The narrator is unnamed, only occasionally called "New Media Fellow" or "NMF". He is traveling from the U.S. East Coast to Berkeley, California, in 2006, a trip that likely echoes a trip Lerner must have taken in 2005 or 2006 to Berkeley, where he lived for about a year while teaching at the California College of the Arts. NMF was a new media fellow at an unnamed linguistic institute in Berkeley for about a year. Oddly, this period of Lerner's life is seldom mentioned in short biographies, but it was mentioned in the first version of the article Ben Lerner in early 2006 and it stuck there for 18 months, until Lerner accepted a position at the University of Pittsburgh.

On NMF's drive through Utah he runs over a swarm of Mormon crickets. Did Lerner run over a similar swarm on his way to Berkeley? I suspect not. The swarm is useful to Lerner as a metaphor throughout the story, perhaps referring to Wikipedia's editors and readers. By the third sentence of the story NMF is telling the reader that the facts as given are not necessarily true. NMF tells us "I remember, wrongly, that I was listening to a book on tape, a work by a prominent linguist ..." and then continues describing the tape he wasn't listening to as if he had. This telling us that he is not telling us the truth is a tic that is repeated throughout the story. Clearly, The Hofmann Wobble is Lerner's usual autofiction mix of truth and fiction. The main events are true, the details may not be.

After arriving in Berkeley, the NMF starts at the institute without really knowing what a new media fellow does, but that's OK — neither do the people at the institute. He meets a new girlfriend — a high school teacher — and she introduces him to Wikipedia, and how her students use and abuse it. As she lies in his bed, he spends the rest of the night in his underwear typing, and learns most of what he needs to edit Wikipedia (clearly fiction).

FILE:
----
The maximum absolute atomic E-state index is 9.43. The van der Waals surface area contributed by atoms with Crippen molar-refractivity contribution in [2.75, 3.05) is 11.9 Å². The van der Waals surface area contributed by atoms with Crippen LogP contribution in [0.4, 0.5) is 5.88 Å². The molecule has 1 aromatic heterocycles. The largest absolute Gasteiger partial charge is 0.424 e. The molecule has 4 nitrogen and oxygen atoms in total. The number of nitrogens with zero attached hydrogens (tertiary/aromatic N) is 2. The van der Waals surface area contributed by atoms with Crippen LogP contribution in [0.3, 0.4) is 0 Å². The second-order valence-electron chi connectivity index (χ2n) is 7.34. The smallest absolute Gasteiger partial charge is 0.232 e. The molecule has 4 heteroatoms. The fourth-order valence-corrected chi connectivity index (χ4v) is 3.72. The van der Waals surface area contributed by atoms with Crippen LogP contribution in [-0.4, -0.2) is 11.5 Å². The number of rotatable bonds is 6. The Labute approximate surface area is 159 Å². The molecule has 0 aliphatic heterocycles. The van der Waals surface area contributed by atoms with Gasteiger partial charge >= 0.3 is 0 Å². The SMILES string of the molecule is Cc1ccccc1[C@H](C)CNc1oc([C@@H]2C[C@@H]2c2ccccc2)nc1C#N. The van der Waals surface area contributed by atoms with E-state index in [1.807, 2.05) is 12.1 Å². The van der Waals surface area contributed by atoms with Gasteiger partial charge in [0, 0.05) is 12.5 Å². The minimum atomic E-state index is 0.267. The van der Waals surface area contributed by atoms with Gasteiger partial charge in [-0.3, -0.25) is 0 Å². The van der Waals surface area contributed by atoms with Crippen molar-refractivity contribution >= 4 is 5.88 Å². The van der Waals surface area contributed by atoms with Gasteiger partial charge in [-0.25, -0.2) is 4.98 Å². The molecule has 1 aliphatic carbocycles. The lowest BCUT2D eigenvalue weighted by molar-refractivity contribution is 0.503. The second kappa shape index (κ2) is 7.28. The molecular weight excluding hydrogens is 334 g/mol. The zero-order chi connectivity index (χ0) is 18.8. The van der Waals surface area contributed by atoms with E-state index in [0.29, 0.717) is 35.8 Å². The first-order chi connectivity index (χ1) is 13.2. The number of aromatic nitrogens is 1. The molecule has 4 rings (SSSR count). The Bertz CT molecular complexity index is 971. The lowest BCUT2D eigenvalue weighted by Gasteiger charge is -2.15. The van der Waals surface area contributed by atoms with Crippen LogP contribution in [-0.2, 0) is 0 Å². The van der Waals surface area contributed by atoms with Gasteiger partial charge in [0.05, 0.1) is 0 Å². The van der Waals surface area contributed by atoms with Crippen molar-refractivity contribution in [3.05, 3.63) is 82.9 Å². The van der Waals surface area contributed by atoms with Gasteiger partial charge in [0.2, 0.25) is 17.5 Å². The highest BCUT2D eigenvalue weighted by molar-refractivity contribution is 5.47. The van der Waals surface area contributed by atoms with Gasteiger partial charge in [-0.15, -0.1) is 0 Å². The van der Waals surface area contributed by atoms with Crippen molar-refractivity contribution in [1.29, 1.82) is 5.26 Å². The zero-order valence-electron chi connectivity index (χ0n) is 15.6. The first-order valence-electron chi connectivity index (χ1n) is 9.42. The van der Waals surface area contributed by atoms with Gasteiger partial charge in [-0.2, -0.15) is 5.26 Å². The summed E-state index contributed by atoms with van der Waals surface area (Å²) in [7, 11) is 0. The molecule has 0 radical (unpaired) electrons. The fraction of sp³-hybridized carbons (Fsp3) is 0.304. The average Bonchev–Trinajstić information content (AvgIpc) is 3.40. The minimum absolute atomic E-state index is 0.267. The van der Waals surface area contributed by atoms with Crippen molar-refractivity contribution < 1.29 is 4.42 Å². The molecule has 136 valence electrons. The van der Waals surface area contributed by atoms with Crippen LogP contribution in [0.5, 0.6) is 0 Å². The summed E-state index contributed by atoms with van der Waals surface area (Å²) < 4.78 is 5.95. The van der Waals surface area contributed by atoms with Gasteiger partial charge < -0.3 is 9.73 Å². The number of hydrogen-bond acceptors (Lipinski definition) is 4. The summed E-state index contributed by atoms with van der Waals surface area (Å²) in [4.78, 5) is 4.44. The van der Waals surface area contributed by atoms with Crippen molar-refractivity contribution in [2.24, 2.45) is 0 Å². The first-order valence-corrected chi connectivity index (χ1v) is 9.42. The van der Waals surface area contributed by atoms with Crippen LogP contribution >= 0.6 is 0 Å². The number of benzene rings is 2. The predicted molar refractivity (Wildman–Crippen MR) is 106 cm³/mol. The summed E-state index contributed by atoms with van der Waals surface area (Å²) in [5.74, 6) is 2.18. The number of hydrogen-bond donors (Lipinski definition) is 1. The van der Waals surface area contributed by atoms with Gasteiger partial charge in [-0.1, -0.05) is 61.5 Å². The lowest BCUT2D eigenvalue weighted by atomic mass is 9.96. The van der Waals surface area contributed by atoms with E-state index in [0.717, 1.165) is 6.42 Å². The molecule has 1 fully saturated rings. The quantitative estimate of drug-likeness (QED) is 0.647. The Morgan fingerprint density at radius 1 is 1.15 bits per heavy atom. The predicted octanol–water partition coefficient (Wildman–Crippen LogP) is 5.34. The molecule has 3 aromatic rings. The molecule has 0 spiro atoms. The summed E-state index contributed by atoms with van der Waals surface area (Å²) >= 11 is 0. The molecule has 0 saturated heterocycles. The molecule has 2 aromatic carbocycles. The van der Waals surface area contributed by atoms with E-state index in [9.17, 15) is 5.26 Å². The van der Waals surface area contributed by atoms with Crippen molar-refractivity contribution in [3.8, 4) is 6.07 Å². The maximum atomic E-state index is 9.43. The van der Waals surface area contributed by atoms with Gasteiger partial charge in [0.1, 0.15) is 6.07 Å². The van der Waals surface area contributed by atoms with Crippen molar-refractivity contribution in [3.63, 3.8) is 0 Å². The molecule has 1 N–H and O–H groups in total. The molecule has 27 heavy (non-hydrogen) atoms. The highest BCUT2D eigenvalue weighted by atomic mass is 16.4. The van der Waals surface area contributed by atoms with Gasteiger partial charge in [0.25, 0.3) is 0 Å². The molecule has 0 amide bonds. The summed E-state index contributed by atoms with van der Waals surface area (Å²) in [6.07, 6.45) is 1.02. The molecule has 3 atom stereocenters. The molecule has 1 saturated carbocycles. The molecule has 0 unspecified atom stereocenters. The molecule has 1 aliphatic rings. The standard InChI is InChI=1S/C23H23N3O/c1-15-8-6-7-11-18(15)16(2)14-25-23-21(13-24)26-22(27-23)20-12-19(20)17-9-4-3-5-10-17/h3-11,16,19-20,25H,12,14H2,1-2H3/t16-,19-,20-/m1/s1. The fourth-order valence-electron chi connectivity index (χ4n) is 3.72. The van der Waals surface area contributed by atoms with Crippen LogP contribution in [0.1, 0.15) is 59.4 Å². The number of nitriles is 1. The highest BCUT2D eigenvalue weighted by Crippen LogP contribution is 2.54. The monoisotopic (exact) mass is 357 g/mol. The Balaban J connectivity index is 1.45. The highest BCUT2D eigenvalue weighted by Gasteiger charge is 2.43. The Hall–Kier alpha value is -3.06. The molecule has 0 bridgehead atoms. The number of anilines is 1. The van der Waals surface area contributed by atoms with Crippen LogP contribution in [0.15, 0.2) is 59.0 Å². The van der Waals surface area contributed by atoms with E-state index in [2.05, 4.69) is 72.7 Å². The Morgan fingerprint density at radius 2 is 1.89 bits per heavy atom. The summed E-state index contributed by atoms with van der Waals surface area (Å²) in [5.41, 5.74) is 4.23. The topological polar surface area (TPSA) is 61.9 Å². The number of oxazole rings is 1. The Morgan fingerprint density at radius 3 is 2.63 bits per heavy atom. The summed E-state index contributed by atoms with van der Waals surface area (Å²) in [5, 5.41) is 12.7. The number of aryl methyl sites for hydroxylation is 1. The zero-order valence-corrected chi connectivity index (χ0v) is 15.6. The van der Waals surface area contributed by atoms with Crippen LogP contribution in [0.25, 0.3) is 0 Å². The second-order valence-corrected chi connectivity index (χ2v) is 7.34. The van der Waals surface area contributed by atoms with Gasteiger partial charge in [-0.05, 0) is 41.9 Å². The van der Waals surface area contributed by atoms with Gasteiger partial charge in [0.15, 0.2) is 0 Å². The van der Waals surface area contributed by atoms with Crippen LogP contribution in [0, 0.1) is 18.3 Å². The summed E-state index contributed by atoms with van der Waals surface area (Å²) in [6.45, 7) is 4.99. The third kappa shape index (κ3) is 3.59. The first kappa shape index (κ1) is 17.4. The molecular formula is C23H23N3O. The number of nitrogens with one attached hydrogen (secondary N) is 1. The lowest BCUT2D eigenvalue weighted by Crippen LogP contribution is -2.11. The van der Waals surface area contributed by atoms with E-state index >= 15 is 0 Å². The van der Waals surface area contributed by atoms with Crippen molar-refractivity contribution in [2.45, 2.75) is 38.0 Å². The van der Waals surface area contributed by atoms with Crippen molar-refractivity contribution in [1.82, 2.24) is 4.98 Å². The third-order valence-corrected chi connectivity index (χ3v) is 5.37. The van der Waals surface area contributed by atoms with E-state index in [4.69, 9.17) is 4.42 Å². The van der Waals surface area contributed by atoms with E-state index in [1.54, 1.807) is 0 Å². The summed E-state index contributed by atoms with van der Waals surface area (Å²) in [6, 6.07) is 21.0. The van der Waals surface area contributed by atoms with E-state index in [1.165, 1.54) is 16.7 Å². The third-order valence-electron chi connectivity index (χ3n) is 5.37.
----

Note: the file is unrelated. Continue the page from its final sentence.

Body of the story

NMF practices his new skills on articles about the institute and its director, Dr. Hofmann, as well as her favorite bugbear, "tax relief". He creates a PowerPoint and presents it to the director and new colleagues, concluding:

What we need, what I'm going to establish, is an ever-expanding phalanx of Wikipedia editors to create, reframe, and defend these pages, which are treated by more and more of the human population as both encyclopedia and news source.

Throughout this section, NMF displays a very good knowledge of how Wikipedia works. He characterizes its writing style as "suspiciously coherent if not particularly well-written", but "so easy to edit that a failing student in summer school could do it." He knows about redirects, disambiguation pages, and the steps needed to win an argument on talk pages. He knows the importance of building an account's reputation:

So I started building up an identity and edit history for MormonCricket, who I decided would have little in common with me (this is a fake version of the fake identities I actually made in the real version of the project I'm fictionalizing).

NMF then builds his phalanx of sockpuppets, creating distinct identities for each, and editing from distinct locations around Berkeley so that they do not all have the same identifying IP addresses. (This sockpuppeting technique is somewhat old-fashioned, but still in use even though it is now almost certain to end in the sockpuppets being caught). That method doesn't scale very well, so he recruits friends who don't live in Berkeley as meatpuppets, instructing them on how to edit and !vote in RfCs and even RfAs (to select two administrators). Lerner even goes so far in his fiction as to create opposing editors complete with user names that veteran editors might think they recognize. For example I thought I recognized User:ProudMarine, but there is no editor with that exact name. NMF also refers to specific controversial articles, writing that they contributed to the controversy.